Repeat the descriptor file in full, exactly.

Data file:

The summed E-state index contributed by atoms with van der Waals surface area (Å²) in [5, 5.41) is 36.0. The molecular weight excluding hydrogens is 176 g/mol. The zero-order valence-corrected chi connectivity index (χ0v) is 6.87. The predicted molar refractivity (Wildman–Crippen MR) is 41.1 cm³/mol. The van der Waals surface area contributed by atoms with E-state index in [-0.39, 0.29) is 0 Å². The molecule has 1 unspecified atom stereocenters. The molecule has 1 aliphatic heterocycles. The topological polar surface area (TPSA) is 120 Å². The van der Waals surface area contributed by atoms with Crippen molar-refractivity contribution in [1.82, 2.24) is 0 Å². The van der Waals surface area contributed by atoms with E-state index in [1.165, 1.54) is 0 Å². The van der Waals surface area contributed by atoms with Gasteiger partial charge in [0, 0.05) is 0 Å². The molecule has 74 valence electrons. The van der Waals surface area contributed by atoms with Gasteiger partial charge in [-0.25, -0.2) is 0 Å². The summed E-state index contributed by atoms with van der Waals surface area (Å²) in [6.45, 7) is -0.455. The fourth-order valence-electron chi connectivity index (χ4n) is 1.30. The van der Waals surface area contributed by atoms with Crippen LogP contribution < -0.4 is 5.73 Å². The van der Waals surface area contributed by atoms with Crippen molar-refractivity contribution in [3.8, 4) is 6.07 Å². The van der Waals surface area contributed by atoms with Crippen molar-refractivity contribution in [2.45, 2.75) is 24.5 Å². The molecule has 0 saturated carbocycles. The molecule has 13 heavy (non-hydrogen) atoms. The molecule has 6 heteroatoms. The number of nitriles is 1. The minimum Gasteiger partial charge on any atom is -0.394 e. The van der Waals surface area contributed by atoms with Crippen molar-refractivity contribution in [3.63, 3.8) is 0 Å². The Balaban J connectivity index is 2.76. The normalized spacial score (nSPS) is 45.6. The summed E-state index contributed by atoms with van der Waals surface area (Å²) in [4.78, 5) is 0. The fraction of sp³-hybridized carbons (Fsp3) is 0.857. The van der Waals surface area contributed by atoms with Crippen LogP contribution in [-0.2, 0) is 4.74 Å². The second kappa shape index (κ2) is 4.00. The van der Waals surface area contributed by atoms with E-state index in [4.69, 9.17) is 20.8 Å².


The summed E-state index contributed by atoms with van der Waals surface area (Å²) in [5, 5.41) is 36.0. The molecular weight excluding hydrogens is 176 g/mol. The zero-order valence-corrected chi connectivity index (χ0v) is 6.87. The predicted molar refractivity (Wildman–Crippen MR) is 41.1 cm³/mol. The van der Waals surface area contributed by atoms with E-state index in [-0.39, 0.29) is 0 Å². The molecule has 1 unspecified atom stereocenters. The molecule has 1 aliphatic heterocycles. The topological polar surface area (TPSA) is 120 Å². The van der Waals surface area contributed by atoms with Crippen molar-refractivity contribution in [1.82, 2.24) is 0 Å². The van der Waals surface area contributed by atoms with E-state index in [1.165, 1.54) is 0 Å². The van der Waals surface area contributed by atoms with Gasteiger partial charge in [0, 0.05) is 0 Å². The molecule has 74 valence electrons. The van der Waals surface area contributed by atoms with Gasteiger partial charge in [-0.25, -0.2) is 0 Å². The summed E-state index contributed by atoms with van der Waals surface area (Å²) in [6.45, 7) is -0.455. The fourth-order valence-electron chi connectivity index (χ4n) is 1.30. The van der Waals surface area contributed by atoms with Crippen LogP contribution < -0.4 is 5.73 Å². The van der Waals surface area contributed by atoms with Crippen molar-refractivity contribution in [3.8, 4) is 6.07 Å². The van der Waals surface area contributed by atoms with Crippen molar-refractivity contribution in [2.45, 2.75) is 24.5 Å². The molecule has 0 saturated carbocycles. The molecule has 13 heavy (non-hydrogen) atoms. The molecule has 6 heteroatoms. The number of nitriles is 1. The minimum Gasteiger partial charge on any atom is -0.394 e. The van der Waals surface area contributed by atoms with Crippen molar-refractivity contribution in [3.63, 3.8) is 0 Å². The Balaban J connectivity index is 2.76. The normalized spacial score (nSPS) is 45.6. The summed E-state index contributed by atoms with van der Waals surface area (Å²) in [4.78, 5) is 0. The fraction of sp³-hybridized carbons (Fsp3) is 0.857. The van der Waals surface area contributed by atoms with Crippen LogP contribution in [-0.2, 0) is 4.74 Å². The second kappa shape index (κ2) is 4.00. The van der Waals surface area contributed by atoms with E-state index in [4.69, 9.17) is 20.8 Å².